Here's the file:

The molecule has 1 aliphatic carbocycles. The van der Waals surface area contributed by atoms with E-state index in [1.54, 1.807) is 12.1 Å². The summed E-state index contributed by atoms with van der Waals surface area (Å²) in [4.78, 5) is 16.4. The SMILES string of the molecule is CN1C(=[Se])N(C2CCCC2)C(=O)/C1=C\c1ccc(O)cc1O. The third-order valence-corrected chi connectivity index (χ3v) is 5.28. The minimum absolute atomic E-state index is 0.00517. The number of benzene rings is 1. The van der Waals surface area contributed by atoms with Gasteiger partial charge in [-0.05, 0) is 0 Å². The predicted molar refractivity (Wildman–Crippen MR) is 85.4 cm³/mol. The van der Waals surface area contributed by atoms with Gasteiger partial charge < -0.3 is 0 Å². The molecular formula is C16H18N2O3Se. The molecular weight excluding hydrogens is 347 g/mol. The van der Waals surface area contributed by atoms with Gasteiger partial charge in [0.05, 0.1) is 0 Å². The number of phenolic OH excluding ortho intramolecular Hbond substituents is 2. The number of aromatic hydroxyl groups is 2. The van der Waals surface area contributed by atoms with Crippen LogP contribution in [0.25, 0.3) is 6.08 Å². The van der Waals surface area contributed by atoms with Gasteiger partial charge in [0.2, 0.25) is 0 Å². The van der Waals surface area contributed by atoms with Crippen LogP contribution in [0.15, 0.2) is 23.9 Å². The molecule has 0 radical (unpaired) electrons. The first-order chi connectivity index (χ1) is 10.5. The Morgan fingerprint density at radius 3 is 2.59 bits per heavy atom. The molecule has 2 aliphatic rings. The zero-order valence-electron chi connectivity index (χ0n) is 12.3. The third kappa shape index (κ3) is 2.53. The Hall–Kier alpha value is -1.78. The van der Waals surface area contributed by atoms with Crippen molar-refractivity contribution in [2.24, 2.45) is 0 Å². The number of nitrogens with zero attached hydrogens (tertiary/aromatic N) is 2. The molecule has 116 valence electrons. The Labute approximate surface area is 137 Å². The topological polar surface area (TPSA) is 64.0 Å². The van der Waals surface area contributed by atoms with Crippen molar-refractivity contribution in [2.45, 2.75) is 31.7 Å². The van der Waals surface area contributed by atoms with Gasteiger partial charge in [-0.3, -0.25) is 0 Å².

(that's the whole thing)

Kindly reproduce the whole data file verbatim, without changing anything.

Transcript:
The molecule has 1 aliphatic carbocycles. The van der Waals surface area contributed by atoms with E-state index in [1.54, 1.807) is 12.1 Å². The summed E-state index contributed by atoms with van der Waals surface area (Å²) in [4.78, 5) is 16.4. The SMILES string of the molecule is CN1C(=[Se])N(C2CCCC2)C(=O)/C1=C\c1ccc(O)cc1O. The third-order valence-corrected chi connectivity index (χ3v) is 5.28. The minimum absolute atomic E-state index is 0.00517. The number of benzene rings is 1. The van der Waals surface area contributed by atoms with Gasteiger partial charge in [-0.05, 0) is 0 Å². The predicted molar refractivity (Wildman–Crippen MR) is 85.4 cm³/mol. The van der Waals surface area contributed by atoms with Gasteiger partial charge < -0.3 is 0 Å². The molecular formula is C16H18N2O3Se. The molecular weight excluding hydrogens is 347 g/mol. The van der Waals surface area contributed by atoms with Gasteiger partial charge in [0.05, 0.1) is 0 Å². The number of phenolic OH excluding ortho intramolecular Hbond substituents is 2. The number of aromatic hydroxyl groups is 2. The van der Waals surface area contributed by atoms with Crippen LogP contribution in [0.25, 0.3) is 6.08 Å². The van der Waals surface area contributed by atoms with Gasteiger partial charge in [0.2, 0.25) is 0 Å². The van der Waals surface area contributed by atoms with Crippen LogP contribution in [0.15, 0.2) is 23.9 Å². The molecule has 0 radical (unpaired) electrons. The first-order chi connectivity index (χ1) is 10.5. The Morgan fingerprint density at radius 3 is 2.59 bits per heavy atom. The molecule has 2 aliphatic rings. The zero-order valence-electron chi connectivity index (χ0n) is 12.3. The third kappa shape index (κ3) is 2.53. The Hall–Kier alpha value is -1.78. The van der Waals surface area contributed by atoms with Crippen molar-refractivity contribution in [2.24, 2.45) is 0 Å². The number of nitrogens with zero attached hydrogens (tertiary/aromatic N) is 2. The molecule has 116 valence electrons. The Labute approximate surface area is 137 Å². The topological polar surface area (TPSA) is 64.0 Å². The van der Waals surface area contributed by atoms with Crippen molar-refractivity contribution in [2.45, 2.75) is 31.7 Å². The van der Waals surface area contributed by atoms with Gasteiger partial charge in [-0.3, -0.25) is 0 Å².